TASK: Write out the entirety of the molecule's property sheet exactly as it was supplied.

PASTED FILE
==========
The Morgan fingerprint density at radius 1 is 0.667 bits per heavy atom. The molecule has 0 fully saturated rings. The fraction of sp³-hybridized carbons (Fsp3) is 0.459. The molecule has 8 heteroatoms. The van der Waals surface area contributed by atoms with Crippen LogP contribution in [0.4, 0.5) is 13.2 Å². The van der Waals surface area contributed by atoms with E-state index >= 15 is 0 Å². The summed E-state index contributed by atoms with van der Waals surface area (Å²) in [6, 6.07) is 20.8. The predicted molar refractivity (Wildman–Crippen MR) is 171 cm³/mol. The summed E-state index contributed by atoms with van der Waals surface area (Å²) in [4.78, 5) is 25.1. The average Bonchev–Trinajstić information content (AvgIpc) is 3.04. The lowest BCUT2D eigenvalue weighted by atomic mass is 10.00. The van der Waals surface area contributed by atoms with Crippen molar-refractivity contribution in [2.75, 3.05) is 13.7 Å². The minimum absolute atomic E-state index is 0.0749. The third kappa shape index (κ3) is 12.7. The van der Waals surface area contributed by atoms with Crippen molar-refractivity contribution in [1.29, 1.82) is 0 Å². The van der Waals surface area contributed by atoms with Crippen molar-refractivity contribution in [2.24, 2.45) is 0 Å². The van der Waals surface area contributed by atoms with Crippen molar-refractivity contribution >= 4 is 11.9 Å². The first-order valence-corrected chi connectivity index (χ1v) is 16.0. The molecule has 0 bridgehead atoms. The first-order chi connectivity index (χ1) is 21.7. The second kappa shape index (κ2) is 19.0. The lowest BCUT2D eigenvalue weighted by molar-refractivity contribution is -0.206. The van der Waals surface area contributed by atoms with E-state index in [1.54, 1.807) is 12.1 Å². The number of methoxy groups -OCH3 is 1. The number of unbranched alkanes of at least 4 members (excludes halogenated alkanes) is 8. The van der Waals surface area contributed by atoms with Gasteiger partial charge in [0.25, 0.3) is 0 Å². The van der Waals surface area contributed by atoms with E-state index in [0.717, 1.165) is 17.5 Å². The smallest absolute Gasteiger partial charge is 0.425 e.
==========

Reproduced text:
The Morgan fingerprint density at radius 1 is 0.667 bits per heavy atom. The molecule has 0 fully saturated rings. The fraction of sp³-hybridized carbons (Fsp3) is 0.459. The molecule has 8 heteroatoms. The van der Waals surface area contributed by atoms with Crippen LogP contribution in [0.4, 0.5) is 13.2 Å². The van der Waals surface area contributed by atoms with E-state index >= 15 is 0 Å². The summed E-state index contributed by atoms with van der Waals surface area (Å²) in [6, 6.07) is 20.8. The predicted molar refractivity (Wildman–Crippen MR) is 171 cm³/mol. The summed E-state index contributed by atoms with van der Waals surface area (Å²) in [4.78, 5) is 25.1. The average Bonchev–Trinajstić information content (AvgIpc) is 3.04. The lowest BCUT2D eigenvalue weighted by atomic mass is 10.00. The van der Waals surface area contributed by atoms with Crippen molar-refractivity contribution in [2.75, 3.05) is 13.7 Å². The minimum absolute atomic E-state index is 0.0749. The third kappa shape index (κ3) is 12.7. The van der Waals surface area contributed by atoms with Crippen molar-refractivity contribution in [1.29, 1.82) is 0 Å². The van der Waals surface area contributed by atoms with Crippen molar-refractivity contribution in [2.24, 2.45) is 0 Å². The van der Waals surface area contributed by atoms with Crippen molar-refractivity contribution >= 4 is 11.9 Å². The first-order valence-corrected chi connectivity index (χ1v) is 16.0. The molecule has 0 bridgehead atoms. The first-order chi connectivity index (χ1) is 21.7. The second kappa shape index (κ2) is 19.0. The lowest BCUT2D eigenvalue weighted by molar-refractivity contribution is -0.206. The van der Waals surface area contributed by atoms with E-state index in [1.54, 1.807) is 12.1 Å². The number of methoxy groups -OCH3 is 1. The number of unbranched alkanes of at least 4 members (excludes halogenated alkanes) is 8. The van der Waals surface area contributed by atoms with Gasteiger partial charge in [0.25, 0.3) is 0 Å². The van der Waals surface area contributed by atoms with E-state index in [0.717, 1.165) is 17.5 Å². The smallest absolute Gasteiger partial charge is 0.425 e.